In The Sixth Sense, Malcolm Crowe, a psychologist played by Bruce Willis, is working with Cole Sear, a troubled child, who eventually confesses the following, “I see dead people… Walking around like regular people. They don’t see each other. They only see what they want to see. They don’t know they’re dead.” In the first scene of the film, Malcolm is shot by a former patient and then the camera cuts to a shot of the psychologist walking down the street. We are never told that he survived, but we unconsciously leap to a conclusion and assume he has recovered. Later in the movie, Malcolm is sitting across from Cole’s mother as if they have just finished a contentious rehashing of Cole’s progress. Never does the mother look at Malcolm, she in no way acknowledges him but this doesn’t seem significant until we realize (or are shown) that Malcolm was killed by the psychotic patient. This scene doesn’t register as unusual because we skip to conclusions, we overlook that the psychologist is operating under his internal logic, seeing what he wants to see. At other times, we forget that Cole is seeing things that others can’t see and knows things that other characters don’t. The Curse of Knowledge, Framing Effect, Anchoring, and a black bag of other biases have been used against you in the name of entertainment.

So how does this affect our everyday lives? Scientists jump to conclusions, the food industry exploits unconscious visual processing… We make thousands of decisions every day that are influenced, and often tainted, by our environment, experiences, and emotions. For instance, imagine you are sitting by a public pool. Maybe this part is just me, but you are thinking about the host of parasites and bacteria floating around (and often into) the grinning swimmers. Meanwhile, you hold a Pepsi in one hand and an ice cream sandwich in the other. It is natural to dwell on the obvious and rely on easily remembered knowledge, but, in this situation, the long-term risks associated with consuming highly-processed sugar-laden foods far outweigh the risks associated with taking the plunge. As another example, when we hear of someone seeking out evidence to support their preconceptions “flat-earthers” and “independent citizens” may spring to mind, but take a moment to reflect on your study and research habits. Do you follow independent news sources? Are you conscious of whether your reading or viewing material is “unbiased,” “objective,” “non-partisan,” “solutions-oriented?” Did you acknowledge a counter-argument in your last research paper? As one last display of hindsight bias, let’s consider a classic psychology experiment. College students were polled before and after the confirmation of a U.S. Supreme Court justice as to whether or not the nominee would be confirmed. The initial poll revealed 58% of the students thought the nominee would be confirmed while after the confirmation, 78% of students said they believed the nominee would be confirmed. When we know the resolution of something, in hindsight it seems more likely that that outcome was inevitable.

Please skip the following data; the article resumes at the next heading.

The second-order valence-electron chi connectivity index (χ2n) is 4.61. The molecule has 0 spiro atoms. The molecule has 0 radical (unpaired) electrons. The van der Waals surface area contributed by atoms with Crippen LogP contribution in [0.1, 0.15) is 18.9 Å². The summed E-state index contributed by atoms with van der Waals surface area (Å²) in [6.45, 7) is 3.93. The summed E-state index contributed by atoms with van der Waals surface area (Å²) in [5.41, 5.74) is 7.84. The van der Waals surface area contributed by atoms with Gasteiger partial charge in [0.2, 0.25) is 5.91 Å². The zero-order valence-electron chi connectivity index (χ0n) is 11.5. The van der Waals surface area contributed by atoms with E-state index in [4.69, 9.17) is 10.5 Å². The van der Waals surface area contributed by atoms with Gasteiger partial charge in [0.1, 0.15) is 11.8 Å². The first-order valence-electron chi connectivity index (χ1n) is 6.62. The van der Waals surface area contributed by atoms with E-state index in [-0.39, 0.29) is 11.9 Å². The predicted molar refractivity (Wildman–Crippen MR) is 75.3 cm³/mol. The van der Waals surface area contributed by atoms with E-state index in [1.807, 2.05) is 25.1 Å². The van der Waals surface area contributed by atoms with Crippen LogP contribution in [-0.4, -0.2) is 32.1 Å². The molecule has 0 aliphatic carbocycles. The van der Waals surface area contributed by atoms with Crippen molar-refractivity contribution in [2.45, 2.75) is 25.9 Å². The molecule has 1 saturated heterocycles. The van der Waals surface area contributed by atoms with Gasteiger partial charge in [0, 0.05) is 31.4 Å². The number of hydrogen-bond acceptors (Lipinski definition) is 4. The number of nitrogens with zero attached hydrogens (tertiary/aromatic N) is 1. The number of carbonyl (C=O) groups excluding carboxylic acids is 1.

As a community, we can now recognize the genius of storytellers that enables them to engineer plot twists that genuinely surprise us without appearing cheap or gimmicky while also recognizing the role of cognitive biases (the tools that enable storytellers to entrance us) in our own lives. Some final advice… The next time the answer may be right under your feet, take a moment to step back and look around. Before you try to barter for something, have a “fair” market price in mind; you don’t always have to work down from the seller’s initial offer (i.e. anchoring).

This article was made possible by the thought-provoking research and analyses of Vera Tobin.